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All appellate judges on the ballot retained by voters

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Collecting more than a million “yes” votes each, Indiana Justices Steven David and Robert Rucker have been retained in office. David faced opposition from some who disagreed with the majority opinion he authored regarding unlawful police entry into homes.

Rucker has received more than 1.17 million yes votes compared to nearly 470,000 no votes, according to results available Wednesday morning on the Indiana Secretary of State's website. When Rucker was last up for retention in 2002, he received 658,260 yes votes compared to 274,775 no votes.

David has received more than 515,000 no votes, but more than 1.14 million Hoosiers voted to keep him on the bench, according to results from the Indiana Secretary of State’s office. This is the first time he’s faced a retention vote since being appointed by Gov. Mitch Daniels to the Supreme Court in October 2010. The results on the SOS’s website Wednesday morning are not official and final.

Court of Appeals Judge Nancy Vaidik, the only COA judge up for statewide retention, received more than 1.22 million yes votes compared to nearly 440,000 no votes as of Wednesday morning. Judges John Baker, Michael Barnes and Paul Mathias were also retained by voters in the First and Third districts. Baker received nearly 414,000 yes votes compared to around 163,000 no votes. Both Barnes and Mathias had similar numbers - each received nearly 410,000 yes votes compared to nearly 150,000 no votes as of Wednesday morning.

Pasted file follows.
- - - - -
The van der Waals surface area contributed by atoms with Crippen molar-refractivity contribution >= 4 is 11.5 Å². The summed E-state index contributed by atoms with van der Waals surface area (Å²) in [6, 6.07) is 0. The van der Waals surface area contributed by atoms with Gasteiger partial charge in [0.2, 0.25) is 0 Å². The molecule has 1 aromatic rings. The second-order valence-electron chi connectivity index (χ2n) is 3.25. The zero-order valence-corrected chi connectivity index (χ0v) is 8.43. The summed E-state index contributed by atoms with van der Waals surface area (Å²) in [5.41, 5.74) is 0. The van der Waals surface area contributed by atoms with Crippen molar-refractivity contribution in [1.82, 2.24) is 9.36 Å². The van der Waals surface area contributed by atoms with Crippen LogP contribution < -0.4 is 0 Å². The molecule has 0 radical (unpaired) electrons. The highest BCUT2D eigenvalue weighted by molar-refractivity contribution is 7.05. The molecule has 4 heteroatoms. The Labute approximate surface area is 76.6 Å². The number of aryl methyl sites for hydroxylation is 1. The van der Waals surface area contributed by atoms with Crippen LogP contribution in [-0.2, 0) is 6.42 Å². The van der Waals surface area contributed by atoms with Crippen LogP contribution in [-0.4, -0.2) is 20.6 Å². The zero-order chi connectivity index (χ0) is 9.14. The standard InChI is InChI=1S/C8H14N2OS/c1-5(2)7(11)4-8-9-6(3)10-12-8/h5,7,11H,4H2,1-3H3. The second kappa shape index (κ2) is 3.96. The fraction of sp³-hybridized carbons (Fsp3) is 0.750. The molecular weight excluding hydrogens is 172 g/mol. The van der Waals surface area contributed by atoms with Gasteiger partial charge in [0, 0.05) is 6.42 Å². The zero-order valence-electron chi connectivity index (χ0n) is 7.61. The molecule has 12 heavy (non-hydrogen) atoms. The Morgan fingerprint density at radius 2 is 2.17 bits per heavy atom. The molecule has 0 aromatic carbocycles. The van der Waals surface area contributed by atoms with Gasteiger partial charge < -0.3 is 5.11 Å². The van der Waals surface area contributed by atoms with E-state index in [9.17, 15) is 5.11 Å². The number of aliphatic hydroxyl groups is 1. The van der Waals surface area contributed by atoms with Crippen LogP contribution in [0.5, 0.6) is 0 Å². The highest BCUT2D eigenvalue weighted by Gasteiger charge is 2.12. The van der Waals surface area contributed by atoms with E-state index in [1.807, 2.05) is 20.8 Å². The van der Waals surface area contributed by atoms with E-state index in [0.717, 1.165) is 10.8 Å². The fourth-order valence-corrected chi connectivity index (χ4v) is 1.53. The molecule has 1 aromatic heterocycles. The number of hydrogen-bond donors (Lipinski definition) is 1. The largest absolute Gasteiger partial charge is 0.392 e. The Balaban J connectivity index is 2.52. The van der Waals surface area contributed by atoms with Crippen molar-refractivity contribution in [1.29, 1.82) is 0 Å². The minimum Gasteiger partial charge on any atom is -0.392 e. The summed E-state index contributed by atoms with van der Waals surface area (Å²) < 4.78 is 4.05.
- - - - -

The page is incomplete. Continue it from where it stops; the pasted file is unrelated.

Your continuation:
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  1. KUDOS to the Indiana Supreme Court for realizing that some bureacracies need to go to the stake. Recall what RWR said: "No government ever voluntarily reduces itself in size. Government programs, once launched, never disappear. Actually, a government bureau is the nearest thing to eternal life we'll ever see on this earth!" NOW ... what next to this rare and inspiring chopping block? Well, the Commission on Gender and Race (but not religion!?!) is way overdue. And some other Board's could be cut with a positive for State and the reputation of the Indiana judiciary.

  2. During a visit where an informant with police wears audio and video, does the video necessary have to show hand to hand transaction of money and narcotics?

  3. I will agree with that as soon as law schools stop lying to prospective students about salaries and employment opportunities in the legal profession. There is no defense to the fraudulent numbers first year salaries they post to mislead people into going to law school.

  4. The sad thing is that no fish were thrown overboard The "greenhorn" who had never fished before those 5 days was interrogated for over 4 hours by 5 officers until his statement was illicited, "I don't want to go to prison....." The truth is that these fish were measured frozen off shore and thawed on shore. The FWC (state) officer did not know fish shrink, so the only reason that these fish could be bigger was a swap. There is no difference between a 19 1/2 fish or 19 3/4 fish, short fish is short fish, the ticket was written. In addition the FWC officer testified at trial, he does not measure fish in accordance with federal law. There was a document prepared by the FWC expert that said yes, fish shrink and if these had been measured correctly they averaged over 20 inches (offshore frozen). This was a smoke and mirror prosecution.

  5. I love this, Dave! Many congrats to you! We've come a long way from studying for the bar together! :)

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